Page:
Reusable contact lenses more than triple risk of rare eye infections that threaten vision, study finds | UK News

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Wearers of reusable contact lenses are almost four times more likely to contract a rare, vision-threatening eye infection than those who wear daily disposables, according to a new study.

Acanthamoeba keratitis (AK) is a type of corneal infection and condition that leads to inflammation of the cornea — the eye’s clear outer protective layer.

The study, led by the UCL Institute of Ophthalmology and Moorfields Eye Hospital NHS Foundation Trust, identified several factors that increase AK risk, including reusing lenses or wearing them overnight or in the shower.

More than 200 patients at the hospital completed a survey, including 83 people with AK and 122 who attended eye clinics with other conditions.

Researchers found that people who wore reusable soft contact lenses — like monthly disposables — were 3.8 times more likely to develop AK compared to people who wore daily disposables.

Showering with lenses increased the odds of AK by 3.3 times, while wearing lenses overnight increased the odds by 3.9 times.

Researchers estimate that 30-62% of cases of the condition in the UK, and possibly many other countries, could be prevented if people switched from reusable to daily lenses.

They suggested that people should not wear their contact lenses while swimming or showering, and that the packaging should include “no water” stickers.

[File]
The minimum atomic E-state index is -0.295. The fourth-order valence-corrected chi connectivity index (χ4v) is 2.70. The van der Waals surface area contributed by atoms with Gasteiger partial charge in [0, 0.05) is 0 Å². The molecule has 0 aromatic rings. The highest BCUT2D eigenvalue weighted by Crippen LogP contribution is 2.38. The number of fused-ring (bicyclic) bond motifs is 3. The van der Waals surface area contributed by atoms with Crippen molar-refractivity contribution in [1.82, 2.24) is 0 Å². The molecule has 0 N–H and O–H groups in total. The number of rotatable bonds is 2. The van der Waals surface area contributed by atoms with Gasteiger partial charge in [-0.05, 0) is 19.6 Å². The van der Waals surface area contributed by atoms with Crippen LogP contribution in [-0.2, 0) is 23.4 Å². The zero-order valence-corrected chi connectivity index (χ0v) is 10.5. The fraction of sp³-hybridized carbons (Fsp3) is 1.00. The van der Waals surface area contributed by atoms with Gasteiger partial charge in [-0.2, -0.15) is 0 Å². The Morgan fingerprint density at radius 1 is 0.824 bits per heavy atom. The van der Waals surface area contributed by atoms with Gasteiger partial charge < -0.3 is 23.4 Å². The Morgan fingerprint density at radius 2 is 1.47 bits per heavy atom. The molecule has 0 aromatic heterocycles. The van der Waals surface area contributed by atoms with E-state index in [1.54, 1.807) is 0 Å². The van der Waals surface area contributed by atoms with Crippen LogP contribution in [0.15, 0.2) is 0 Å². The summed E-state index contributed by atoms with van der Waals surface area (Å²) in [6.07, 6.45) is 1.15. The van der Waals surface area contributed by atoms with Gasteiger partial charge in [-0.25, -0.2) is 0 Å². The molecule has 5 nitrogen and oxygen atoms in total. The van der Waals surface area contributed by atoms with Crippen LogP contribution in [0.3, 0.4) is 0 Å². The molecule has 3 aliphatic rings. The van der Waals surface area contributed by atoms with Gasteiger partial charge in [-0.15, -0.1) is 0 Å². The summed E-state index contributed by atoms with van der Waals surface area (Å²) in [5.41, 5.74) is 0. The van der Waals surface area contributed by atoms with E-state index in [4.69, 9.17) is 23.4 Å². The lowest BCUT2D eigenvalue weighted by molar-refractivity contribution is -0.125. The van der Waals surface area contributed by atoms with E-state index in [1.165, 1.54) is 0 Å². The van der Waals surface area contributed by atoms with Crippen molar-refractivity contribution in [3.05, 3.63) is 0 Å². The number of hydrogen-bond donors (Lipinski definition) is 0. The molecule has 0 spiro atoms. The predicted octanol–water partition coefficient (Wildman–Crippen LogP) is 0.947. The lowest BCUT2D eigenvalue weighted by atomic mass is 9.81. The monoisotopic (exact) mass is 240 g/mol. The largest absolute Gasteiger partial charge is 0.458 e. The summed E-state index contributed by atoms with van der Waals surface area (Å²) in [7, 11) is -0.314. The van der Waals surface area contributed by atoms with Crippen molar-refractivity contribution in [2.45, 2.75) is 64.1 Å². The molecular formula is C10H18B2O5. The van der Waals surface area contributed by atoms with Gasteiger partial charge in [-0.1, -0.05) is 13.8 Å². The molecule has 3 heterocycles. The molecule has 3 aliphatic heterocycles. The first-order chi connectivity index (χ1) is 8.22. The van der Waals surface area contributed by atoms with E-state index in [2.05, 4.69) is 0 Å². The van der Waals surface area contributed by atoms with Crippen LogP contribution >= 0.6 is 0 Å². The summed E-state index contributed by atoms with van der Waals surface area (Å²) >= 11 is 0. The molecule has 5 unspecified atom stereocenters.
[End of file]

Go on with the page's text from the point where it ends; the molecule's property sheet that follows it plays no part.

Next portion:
While vision loss from infection is uncommon, Acanthamoeba, although a rare cause, is one of the most serious and is responsible for about half of contact lens wearers who develop vision loss after keratitis.

Around 90% of AK cases are associated with preventable risk, although the infection remains rare, affecting less than 1 in 20,000 contact lens wearers per year in the UK.

The most affected patients – a quarter of the total – end up with less than 25% of their vision or become blind.

Overall, 25% of those affected require corneal transplants to treat the disease or restore vision, the study found.

Lead author Professor John Dart said: “In recent years we have seen an increase in Acanthamoeba keratitis in the UK and Europe and while the infection is still rare it is preventable and requires a public health response.

“Contact lenses are generally very safe but carry a low risk of microbial keratitis, most commonly caused by bacteria and the only sight-threatening complication of their use.

“With an estimated 300 million people wearing contact lenses around the world, it’s important that people know how to minimize their risk of developing keratitis.”

The study, published in Ophthalmology, was funded by Fight for Sight, the NIHR Moorfields Biomedical Research Center and the Moorfields Eye Charity.



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